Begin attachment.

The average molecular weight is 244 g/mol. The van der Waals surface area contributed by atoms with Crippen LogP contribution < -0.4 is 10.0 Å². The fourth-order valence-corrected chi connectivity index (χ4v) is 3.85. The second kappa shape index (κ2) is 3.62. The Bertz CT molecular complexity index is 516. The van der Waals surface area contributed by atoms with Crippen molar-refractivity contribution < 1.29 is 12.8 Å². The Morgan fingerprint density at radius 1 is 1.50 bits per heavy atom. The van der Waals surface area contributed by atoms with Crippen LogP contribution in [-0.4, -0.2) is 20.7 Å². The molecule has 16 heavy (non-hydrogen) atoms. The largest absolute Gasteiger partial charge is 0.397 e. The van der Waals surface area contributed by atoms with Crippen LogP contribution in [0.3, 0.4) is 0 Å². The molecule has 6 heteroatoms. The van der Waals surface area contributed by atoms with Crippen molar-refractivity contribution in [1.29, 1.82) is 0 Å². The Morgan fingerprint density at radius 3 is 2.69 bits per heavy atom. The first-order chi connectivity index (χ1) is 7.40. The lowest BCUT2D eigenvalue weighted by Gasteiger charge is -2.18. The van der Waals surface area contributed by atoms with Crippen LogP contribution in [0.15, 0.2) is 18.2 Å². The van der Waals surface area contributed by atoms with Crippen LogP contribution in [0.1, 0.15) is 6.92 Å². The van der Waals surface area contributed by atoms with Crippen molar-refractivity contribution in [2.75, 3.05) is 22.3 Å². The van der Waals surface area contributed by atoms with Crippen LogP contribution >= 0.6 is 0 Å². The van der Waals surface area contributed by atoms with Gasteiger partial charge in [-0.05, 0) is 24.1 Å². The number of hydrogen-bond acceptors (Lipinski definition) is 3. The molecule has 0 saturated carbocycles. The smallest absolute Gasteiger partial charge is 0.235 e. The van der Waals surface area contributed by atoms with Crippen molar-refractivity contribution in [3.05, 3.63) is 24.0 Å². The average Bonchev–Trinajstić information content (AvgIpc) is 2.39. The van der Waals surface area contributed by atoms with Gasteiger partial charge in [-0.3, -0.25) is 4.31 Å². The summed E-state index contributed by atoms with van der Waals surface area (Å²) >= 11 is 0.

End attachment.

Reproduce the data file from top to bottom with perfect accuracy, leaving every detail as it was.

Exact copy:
The average molecular weight is 244 g/mol. The van der Waals surface area contributed by atoms with Crippen LogP contribution < -0.4 is 10.0 Å². The fourth-order valence-corrected chi connectivity index (χ4v) is 3.85. The second kappa shape index (κ2) is 3.62. The Bertz CT molecular complexity index is 516. The van der Waals surface area contributed by atoms with Crippen molar-refractivity contribution < 1.29 is 12.8 Å². The Morgan fingerprint density at radius 1 is 1.50 bits per heavy atom. The van der Waals surface area contributed by atoms with Crippen LogP contribution in [-0.4, -0.2) is 20.7 Å². The molecule has 16 heavy (non-hydrogen) atoms. The largest absolute Gasteiger partial charge is 0.397 e. The van der Waals surface area contributed by atoms with Crippen LogP contribution in [0.3, 0.4) is 0 Å². The molecule has 6 heteroatoms. The van der Waals surface area contributed by atoms with Crippen molar-refractivity contribution in [1.29, 1.82) is 0 Å². The Morgan fingerprint density at radius 3 is 2.69 bits per heavy atom. The first-order chi connectivity index (χ1) is 7.40. The lowest BCUT2D eigenvalue weighted by Gasteiger charge is -2.18. The van der Waals surface area contributed by atoms with Crippen LogP contribution in [0.15, 0.2) is 18.2 Å². The van der Waals surface area contributed by atoms with Crippen LogP contribution in [0.1, 0.15) is 6.92 Å². The van der Waals surface area contributed by atoms with Crippen molar-refractivity contribution in [2.75, 3.05) is 22.3 Å². The van der Waals surface area contributed by atoms with Crippen LogP contribution >= 0.6 is 0 Å². The van der Waals surface area contributed by atoms with Gasteiger partial charge in [-0.05, 0) is 24.1 Å². The number of hydrogen-bond acceptors (Lipinski definition) is 3. The molecule has 0 saturated carbocycles. The smallest absolute Gasteiger partial charge is 0.235 e. The van der Waals surface area contributed by atoms with Crippen molar-refractivity contribution in [3.05, 3.63) is 24.0 Å². The average Bonchev–Trinajstić information content (AvgIpc) is 2.39. The van der Waals surface area contributed by atoms with Gasteiger partial charge in [-0.3, -0.25) is 4.31 Å². The summed E-state index contributed by atoms with van der Waals surface area (Å²) >= 11 is 0.